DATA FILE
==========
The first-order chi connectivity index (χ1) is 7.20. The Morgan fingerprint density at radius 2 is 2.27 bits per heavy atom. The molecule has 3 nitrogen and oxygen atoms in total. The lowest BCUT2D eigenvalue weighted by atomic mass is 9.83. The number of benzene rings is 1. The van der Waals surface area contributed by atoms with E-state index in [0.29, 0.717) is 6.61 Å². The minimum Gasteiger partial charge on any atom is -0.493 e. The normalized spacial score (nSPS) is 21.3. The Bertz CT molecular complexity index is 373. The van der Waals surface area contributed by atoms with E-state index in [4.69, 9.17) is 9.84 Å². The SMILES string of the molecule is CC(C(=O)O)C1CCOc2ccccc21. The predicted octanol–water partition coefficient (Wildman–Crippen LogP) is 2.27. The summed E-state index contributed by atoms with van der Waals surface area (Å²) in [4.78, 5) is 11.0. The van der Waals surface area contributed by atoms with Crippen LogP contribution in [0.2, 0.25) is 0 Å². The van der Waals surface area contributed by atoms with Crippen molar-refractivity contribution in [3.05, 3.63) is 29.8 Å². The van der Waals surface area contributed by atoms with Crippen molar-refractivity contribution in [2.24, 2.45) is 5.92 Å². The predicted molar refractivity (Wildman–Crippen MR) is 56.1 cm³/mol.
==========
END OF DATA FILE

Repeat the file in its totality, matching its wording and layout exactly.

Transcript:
The first-order chi connectivity index (χ1) is 7.20. The Morgan fingerprint density at radius 2 is 2.27 bits per heavy atom. The molecule has 3 nitrogen and oxygen atoms in total. The lowest BCUT2D eigenvalue weighted by atomic mass is 9.83. The number of benzene rings is 1. The van der Waals surface area contributed by atoms with E-state index in [0.29, 0.717) is 6.61 Å². The minimum Gasteiger partial charge on any atom is -0.493 e. The normalized spacial score (nSPS) is 21.3. The Bertz CT molecular complexity index is 373. The van der Waals surface area contributed by atoms with E-state index in [4.69, 9.17) is 9.84 Å². The SMILES string of the molecule is CC(C(=O)O)C1CCOc2ccccc21. The predicted octanol–water partition coefficient (Wildman–Crippen LogP) is 2.27. The summed E-state index contributed by atoms with van der Waals surface area (Å²) in [4.78, 5) is 11.0. The van der Waals surface area contributed by atoms with Crippen LogP contribution in [0.2, 0.25) is 0 Å². The van der Waals surface area contributed by atoms with Crippen molar-refractivity contribution in [3.05, 3.63) is 29.8 Å². The van der Waals surface area contributed by atoms with Crippen molar-refractivity contribution in [2.24, 2.45) is 5.92 Å². The predicted molar refractivity (Wildman–Crippen MR) is 56.1 cm³/mol.